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Kearns -

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The Handbook of Homicide

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The study of terrorism has bridged multiple scholarly domains. Terrorism is discussed within political science as a form of political violence (Crenshaw 1981) related to civil conflict (Findley and Young 2012) and interstate war (Findley, Piazza, and Young 2012). Terrorism is studied within criminology as a form of criminal violence along with homicide and assault, and under political crime as a form of oppositional action put alongside sedition and treason (J.I. Ross 2006). In scholarly work, it is becoming increasingly more common to see works on terrorism connected to political violence (e.g., Thomas 2014) or political crimes (e.g., Chermak, Freilich, and Suttmoeller 2013), but less so with other forms of crime (e.g., Mullins and Young 2012).

How is studying homicide different from studying terrorism? And how is it similar? The term terrorism evokes images of 9/11, the Boston Bombing, or other grizzly attacks committed for an ideological reason. Conversely, the term homicide brings to mind shootings on the streets or in one’s home, generally for personal reasons. At first glance, these two concepts may not appear connected to one another. LaFree and Dugan (2004), for instance, explore the relationship between terrorism and crime, including homicide, and suggest a long list of affinities and differences. While their investigation is theoretical, this chapter provides an empirical approach.

We use standard modeling approaches from the homicide and terrorism literatures to predict each outcome cross‐nationally. Potentially surprising to some who feel these are wholly distinct phenomena, we find more similarities than differences between the factors that predict each.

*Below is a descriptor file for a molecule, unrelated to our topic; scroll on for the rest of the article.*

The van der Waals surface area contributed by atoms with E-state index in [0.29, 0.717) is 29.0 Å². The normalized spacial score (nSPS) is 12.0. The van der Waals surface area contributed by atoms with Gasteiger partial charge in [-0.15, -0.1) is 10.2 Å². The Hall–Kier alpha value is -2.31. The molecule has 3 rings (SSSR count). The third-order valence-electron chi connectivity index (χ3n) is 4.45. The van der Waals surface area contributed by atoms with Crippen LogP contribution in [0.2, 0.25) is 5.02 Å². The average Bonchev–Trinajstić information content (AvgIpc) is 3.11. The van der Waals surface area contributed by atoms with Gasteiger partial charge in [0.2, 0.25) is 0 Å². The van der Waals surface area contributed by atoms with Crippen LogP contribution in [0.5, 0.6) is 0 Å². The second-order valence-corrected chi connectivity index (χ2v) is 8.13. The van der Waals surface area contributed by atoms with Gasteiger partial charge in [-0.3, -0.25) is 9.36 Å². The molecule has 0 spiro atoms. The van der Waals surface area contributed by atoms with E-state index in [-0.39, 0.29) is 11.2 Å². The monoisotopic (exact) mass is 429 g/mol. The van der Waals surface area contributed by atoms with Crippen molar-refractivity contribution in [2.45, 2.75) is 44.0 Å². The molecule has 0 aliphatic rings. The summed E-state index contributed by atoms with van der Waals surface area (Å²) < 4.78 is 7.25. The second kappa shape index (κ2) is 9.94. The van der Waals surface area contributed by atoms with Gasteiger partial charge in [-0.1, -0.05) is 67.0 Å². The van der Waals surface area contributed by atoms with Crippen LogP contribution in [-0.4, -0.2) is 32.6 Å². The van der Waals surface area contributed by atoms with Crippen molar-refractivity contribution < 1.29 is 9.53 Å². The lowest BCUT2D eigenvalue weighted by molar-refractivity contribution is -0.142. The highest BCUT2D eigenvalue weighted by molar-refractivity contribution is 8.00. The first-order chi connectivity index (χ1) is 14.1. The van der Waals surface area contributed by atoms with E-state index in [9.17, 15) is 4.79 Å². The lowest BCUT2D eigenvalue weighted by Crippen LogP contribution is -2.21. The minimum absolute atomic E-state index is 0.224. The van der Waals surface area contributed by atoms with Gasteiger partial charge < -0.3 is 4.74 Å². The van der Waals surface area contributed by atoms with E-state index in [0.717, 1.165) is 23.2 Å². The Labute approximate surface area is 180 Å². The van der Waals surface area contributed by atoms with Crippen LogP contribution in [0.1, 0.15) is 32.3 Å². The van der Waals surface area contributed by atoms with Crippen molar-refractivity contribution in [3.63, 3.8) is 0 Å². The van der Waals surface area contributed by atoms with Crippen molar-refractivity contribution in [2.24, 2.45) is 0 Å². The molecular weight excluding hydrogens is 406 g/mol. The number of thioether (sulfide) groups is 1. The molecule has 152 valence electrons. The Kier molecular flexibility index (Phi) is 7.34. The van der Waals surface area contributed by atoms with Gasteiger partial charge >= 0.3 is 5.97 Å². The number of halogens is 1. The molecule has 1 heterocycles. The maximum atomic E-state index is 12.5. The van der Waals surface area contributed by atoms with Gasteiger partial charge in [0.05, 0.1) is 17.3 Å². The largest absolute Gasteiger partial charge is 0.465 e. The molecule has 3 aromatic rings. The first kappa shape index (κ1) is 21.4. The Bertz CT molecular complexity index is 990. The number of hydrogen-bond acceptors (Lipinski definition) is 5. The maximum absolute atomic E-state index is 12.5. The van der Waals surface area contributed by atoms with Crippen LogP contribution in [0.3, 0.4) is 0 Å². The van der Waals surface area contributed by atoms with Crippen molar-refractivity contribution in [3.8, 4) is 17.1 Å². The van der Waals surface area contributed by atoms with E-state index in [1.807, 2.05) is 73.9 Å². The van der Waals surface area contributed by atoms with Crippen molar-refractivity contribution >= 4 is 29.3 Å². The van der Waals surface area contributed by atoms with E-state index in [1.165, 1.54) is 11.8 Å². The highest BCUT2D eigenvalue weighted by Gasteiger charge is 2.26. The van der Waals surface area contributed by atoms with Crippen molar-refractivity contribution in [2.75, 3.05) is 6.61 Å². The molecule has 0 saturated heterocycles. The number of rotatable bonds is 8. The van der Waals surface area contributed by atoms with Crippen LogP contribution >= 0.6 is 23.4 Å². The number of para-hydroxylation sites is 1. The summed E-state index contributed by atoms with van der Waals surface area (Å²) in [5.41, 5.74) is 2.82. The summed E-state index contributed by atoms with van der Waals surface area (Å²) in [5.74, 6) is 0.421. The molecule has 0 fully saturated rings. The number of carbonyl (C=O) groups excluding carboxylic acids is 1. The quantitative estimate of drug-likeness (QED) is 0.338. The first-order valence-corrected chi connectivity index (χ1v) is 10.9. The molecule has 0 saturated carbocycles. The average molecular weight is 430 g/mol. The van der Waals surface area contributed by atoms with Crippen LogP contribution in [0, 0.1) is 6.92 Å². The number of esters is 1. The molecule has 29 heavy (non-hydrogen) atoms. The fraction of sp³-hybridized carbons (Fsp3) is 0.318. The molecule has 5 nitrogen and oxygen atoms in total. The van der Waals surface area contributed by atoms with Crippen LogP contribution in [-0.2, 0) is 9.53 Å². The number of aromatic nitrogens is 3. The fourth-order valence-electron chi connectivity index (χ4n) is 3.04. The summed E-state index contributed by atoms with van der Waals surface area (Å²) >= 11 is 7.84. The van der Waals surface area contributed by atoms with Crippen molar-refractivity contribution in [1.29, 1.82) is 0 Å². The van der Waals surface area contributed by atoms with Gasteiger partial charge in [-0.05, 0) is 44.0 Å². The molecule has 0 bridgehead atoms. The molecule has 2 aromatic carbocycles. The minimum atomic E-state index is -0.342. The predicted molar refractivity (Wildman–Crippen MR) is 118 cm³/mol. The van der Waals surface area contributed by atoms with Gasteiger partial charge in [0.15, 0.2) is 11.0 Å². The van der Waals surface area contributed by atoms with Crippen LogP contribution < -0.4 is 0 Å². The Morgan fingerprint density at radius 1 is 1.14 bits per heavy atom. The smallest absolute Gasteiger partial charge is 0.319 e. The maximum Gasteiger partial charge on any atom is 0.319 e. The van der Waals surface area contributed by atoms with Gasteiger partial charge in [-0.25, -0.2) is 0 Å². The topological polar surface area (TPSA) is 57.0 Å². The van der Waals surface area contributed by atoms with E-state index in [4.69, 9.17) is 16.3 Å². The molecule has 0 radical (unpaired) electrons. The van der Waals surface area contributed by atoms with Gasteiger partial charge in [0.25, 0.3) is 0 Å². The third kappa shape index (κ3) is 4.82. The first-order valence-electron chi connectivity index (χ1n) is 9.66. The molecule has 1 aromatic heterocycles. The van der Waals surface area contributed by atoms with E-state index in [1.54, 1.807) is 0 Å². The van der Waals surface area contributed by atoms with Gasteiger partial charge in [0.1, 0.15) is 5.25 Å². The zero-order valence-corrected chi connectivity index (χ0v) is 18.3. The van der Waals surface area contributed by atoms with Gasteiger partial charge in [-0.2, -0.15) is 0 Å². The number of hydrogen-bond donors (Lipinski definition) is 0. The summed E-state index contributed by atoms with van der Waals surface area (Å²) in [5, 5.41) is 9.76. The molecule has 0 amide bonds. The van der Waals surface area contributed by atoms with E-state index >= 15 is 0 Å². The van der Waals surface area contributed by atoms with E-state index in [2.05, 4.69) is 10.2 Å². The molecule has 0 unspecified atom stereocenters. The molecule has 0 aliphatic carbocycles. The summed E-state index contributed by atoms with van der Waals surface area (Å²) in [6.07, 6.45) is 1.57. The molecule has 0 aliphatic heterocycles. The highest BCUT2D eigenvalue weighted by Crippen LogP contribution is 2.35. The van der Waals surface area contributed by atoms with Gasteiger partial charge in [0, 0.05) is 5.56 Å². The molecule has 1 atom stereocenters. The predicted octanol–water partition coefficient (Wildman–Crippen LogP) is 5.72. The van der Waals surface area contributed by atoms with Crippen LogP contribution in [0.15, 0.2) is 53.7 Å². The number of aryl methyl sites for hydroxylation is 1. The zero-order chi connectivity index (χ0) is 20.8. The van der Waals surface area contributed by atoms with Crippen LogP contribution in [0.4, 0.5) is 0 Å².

In what follows, we discuss the issues with defining, operationalizing, and measuring both terrorism and homicide, and challenges with finding valid and reliable cross‐national data on both. We discuss the cross‐national study of both terrorism and homicide, including their similarities, differences, and what lessons could be learned from the study of other cross‐national forms of political violence. We then use cross‐national data to see if models of homicide can predict terrorist attacks and vice versa. We conclude with a discussion of the replication results, research that blends violence types, and future research directions.


This is the accepted manuscript of a chapter in The Handbook of Homicide published by Wiley. It is copyrighted and deposited with permission for Wiley Publishing in accordance with Wiley Terms and Conditions. All rights are reserved, for permissions contact Wiley directly.

© 2017 John Wiley & Sons, Inc. Published 2017 by John Wiley & Sons, Inc.

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